What is a Conservancy Area?
A Conservancy Area is an area of natural vegetation that is protected by law from being altered in any way that would significantly change the ecological integrity, balance, or character of the land. These areas are typically established as part of a subdivision and are deed-restricted portions of private property.
Conservancy Areas are of value to our community because they provide food and shelter for a variety of wildlife species. The trees and vegetation help reduce air pollution, absorb excess water, replenish our oxygen supply, provide buffers between properties, as well as add attractive natural landscaping.
Your survey or title commitment or title policy should indicate if you have a Conservancy Area on your property. If you are unsure, the Village will help you find out.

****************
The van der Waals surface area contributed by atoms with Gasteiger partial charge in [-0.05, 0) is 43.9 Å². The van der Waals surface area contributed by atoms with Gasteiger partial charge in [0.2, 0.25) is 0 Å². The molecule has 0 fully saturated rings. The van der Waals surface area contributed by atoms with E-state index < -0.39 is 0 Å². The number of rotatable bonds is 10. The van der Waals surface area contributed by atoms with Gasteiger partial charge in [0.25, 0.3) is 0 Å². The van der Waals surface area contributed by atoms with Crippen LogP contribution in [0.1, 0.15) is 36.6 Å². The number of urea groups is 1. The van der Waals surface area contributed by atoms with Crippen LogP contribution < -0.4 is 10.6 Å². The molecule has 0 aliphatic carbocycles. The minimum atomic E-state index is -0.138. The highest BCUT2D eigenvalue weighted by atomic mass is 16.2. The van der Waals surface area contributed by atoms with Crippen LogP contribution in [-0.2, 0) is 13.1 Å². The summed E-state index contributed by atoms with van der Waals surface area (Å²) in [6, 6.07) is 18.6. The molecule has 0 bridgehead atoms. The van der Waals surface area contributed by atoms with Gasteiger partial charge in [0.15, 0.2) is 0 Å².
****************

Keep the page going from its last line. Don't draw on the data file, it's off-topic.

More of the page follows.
What does it mean if I have a Conservancy Area on my property?
If you have a Conservancy Area on your property, there are some restrictions as to what you can and cannot do. In general, you may not sod, seed, or grade within the area to ensure regeneration of native plant material. In addition, you may not add buildings or structures or remove trees, shrubs, or any other plant materials, whether dead or alive. The key is to avoid disrupting the ecosystem of these natural areas.
You are allowed to remove plant material that is hazardous or undesirable, with written consent of the Village. In addition, you may add wildflowers, shrubs, or trees for the purpose of improving the natural health of the woodland. Remember, any alterations to a Conservancy Area must be first approved by the Village.